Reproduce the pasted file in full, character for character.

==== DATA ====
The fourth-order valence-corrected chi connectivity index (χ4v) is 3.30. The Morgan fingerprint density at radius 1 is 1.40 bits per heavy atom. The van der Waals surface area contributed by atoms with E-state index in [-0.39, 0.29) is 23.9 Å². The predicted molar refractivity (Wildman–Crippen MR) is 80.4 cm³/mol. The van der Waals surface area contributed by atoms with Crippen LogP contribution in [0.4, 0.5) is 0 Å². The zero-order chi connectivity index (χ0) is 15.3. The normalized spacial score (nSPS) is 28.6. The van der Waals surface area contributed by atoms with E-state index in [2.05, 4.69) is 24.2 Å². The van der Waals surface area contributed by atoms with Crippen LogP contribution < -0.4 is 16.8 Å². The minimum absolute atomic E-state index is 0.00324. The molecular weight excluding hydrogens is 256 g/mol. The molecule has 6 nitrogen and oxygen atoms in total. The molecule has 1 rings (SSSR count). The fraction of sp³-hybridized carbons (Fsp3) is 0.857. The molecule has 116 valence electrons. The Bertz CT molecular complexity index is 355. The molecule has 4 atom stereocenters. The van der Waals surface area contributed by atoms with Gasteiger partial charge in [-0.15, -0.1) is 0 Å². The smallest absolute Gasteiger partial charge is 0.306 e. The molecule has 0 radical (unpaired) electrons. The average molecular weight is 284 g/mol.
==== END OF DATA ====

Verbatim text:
The fourth-order valence-corrected chi connectivity index (χ4v) is 3.30. The Morgan fingerprint density at radius 1 is 1.40 bits per heavy atom. The van der Waals surface area contributed by atoms with E-state index in [-0.39, 0.29) is 23.9 Å². The predicted molar refractivity (Wildman–Crippen MR) is 80.4 cm³/mol. The van der Waals surface area contributed by atoms with Crippen LogP contribution in [0.4, 0.5) is 0 Å². The zero-order chi connectivity index (χ0) is 15.3. The normalized spacial score (nSPS) is 28.6. The van der Waals surface area contributed by atoms with E-state index in [2.05, 4.69) is 24.2 Å². The van der Waals surface area contributed by atoms with Crippen LogP contribution < -0.4 is 16.8 Å². The minimum absolute atomic E-state index is 0.00324. The molecular weight excluding hydrogens is 256 g/mol. The molecule has 6 nitrogen and oxygen atoms in total. The molecule has 1 rings (SSSR count). The fraction of sp³-hybridized carbons (Fsp3) is 0.857. The molecule has 116 valence electrons. The Bertz CT molecular complexity index is 355. The molecule has 4 atom stereocenters. The van der Waals surface area contributed by atoms with Gasteiger partial charge in [-0.15, -0.1) is 0 Å². The smallest absolute Gasteiger partial charge is 0.306 e. The molecule has 0 radical (unpaired) electrons. The average molecular weight is 284 g/mol.